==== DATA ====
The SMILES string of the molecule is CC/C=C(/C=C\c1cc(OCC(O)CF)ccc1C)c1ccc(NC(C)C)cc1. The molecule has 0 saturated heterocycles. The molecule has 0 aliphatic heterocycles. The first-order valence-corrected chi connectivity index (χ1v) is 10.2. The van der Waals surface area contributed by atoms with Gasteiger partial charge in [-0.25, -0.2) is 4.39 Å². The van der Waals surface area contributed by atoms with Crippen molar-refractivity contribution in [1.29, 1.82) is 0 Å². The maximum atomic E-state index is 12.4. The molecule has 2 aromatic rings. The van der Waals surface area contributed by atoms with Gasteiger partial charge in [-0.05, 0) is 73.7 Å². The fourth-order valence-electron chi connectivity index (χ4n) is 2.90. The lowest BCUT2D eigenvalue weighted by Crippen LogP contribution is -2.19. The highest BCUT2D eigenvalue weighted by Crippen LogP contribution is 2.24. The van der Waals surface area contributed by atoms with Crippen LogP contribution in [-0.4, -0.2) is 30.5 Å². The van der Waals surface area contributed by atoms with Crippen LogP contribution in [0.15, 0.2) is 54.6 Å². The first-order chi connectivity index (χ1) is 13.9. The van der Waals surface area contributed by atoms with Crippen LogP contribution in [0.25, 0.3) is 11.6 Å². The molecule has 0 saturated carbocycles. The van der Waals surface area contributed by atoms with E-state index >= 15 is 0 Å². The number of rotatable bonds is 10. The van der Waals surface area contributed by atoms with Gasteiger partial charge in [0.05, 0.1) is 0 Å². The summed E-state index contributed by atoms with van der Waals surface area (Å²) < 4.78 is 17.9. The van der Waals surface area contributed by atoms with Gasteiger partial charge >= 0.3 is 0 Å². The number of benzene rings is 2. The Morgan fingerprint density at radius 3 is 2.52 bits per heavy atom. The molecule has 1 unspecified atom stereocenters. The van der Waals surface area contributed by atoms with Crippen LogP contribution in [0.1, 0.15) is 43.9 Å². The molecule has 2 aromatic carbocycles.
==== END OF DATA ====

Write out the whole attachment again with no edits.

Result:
The SMILES string of the molecule is CC/C=C(/C=C\c1cc(OCC(O)CF)ccc1C)c1ccc(NC(C)C)cc1. The molecule has 0 saturated heterocycles. The molecule has 0 aliphatic heterocycles. The first-order valence-corrected chi connectivity index (χ1v) is 10.2. The van der Waals surface area contributed by atoms with Gasteiger partial charge in [-0.25, -0.2) is 4.39 Å². The van der Waals surface area contributed by atoms with Crippen molar-refractivity contribution in [1.29, 1.82) is 0 Å². The maximum atomic E-state index is 12.4. The molecule has 2 aromatic rings. The van der Waals surface area contributed by atoms with Gasteiger partial charge in [-0.05, 0) is 73.7 Å². The fourth-order valence-electron chi connectivity index (χ4n) is 2.90. The lowest BCUT2D eigenvalue weighted by Crippen LogP contribution is -2.19. The highest BCUT2D eigenvalue weighted by Crippen LogP contribution is 2.24. The van der Waals surface area contributed by atoms with Crippen LogP contribution in [-0.4, -0.2) is 30.5 Å². The van der Waals surface area contributed by atoms with Crippen LogP contribution in [0.15, 0.2) is 54.6 Å². The first-order chi connectivity index (χ1) is 13.9. The van der Waals surface area contributed by atoms with Crippen LogP contribution in [0.25, 0.3) is 11.6 Å². The molecule has 0 saturated carbocycles. The van der Waals surface area contributed by atoms with E-state index >= 15 is 0 Å². The number of rotatable bonds is 10. The van der Waals surface area contributed by atoms with Gasteiger partial charge in [0.05, 0.1) is 0 Å². The summed E-state index contributed by atoms with van der Waals surface area (Å²) < 4.78 is 17.9. The van der Waals surface area contributed by atoms with Gasteiger partial charge >= 0.3 is 0 Å². The number of benzene rings is 2. The Morgan fingerprint density at radius 3 is 2.52 bits per heavy atom. The molecule has 1 unspecified atom stereocenters. The van der Waals surface area contributed by atoms with Crippen LogP contribution in [0.1, 0.15) is 43.9 Å². The molecule has 2 aromatic carbocycles.